However, this purpose is no longer served. No part of the world has been left untouched by the march of progress; the game industry being one of the major drivers in enormous technological and cultural change. Digital distribution through Steam or the various console online stores is now the favoured method for many gamers, and while physical copies are still in circulation, it doesn’t feel like they have much longer to go before being replaced entirely.
But pre-orders live on, despite the main reason for their existence dying. You no longer have to reserve your copy, because Steam is never going to run out of the latest title. Distributors don’t need to know how many gigabytes of Deus Ex: Mankind Divided they need to deliver to this particular part of the country – you are guaranteed a copy just by clicking the checkout button. Pre-orders, in their original incarnation, no longer serve a purpose.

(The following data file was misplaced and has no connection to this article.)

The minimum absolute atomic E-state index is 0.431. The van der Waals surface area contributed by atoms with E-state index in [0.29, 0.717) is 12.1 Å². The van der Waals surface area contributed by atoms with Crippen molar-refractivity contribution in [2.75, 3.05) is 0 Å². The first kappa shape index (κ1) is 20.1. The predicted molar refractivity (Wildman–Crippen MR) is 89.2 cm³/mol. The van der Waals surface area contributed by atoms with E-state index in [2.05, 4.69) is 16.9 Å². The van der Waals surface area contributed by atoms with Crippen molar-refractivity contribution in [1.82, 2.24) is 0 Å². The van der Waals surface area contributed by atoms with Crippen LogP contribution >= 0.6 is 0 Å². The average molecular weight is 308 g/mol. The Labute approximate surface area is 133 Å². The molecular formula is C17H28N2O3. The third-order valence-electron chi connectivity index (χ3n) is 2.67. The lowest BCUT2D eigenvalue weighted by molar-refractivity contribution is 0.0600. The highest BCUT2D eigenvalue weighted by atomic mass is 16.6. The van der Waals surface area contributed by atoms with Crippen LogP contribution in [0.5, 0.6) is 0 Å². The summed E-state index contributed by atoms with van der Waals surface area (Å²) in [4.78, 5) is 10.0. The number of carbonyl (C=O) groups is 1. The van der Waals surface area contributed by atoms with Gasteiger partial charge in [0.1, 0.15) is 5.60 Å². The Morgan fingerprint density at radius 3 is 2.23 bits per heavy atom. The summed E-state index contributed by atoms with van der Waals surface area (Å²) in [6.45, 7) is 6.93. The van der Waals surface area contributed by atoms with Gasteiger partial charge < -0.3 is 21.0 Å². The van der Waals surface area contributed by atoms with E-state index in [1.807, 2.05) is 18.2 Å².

So why are they still here?
A Simple Answer
Money. That’s what it comes down to. Pre-orders are all about making money. In fact, what they amount to is making money not from a game, but from the promise of a game. Unlike Early Access titles, where anyone who is buying into it should know that it is an investment rather than a game they are purchasing, pre-orders have no such caveat. And that is an enormous problem.
It’s quite ingenious really, in a terrible, terrible way. Rather than having to actually produce a quality product, publishers can instead rely on their marketing to build hype, build pre-orders, build up their fat stack of cash, without ever needing to worry about critics slamming the title; because the consumers have already paid for it.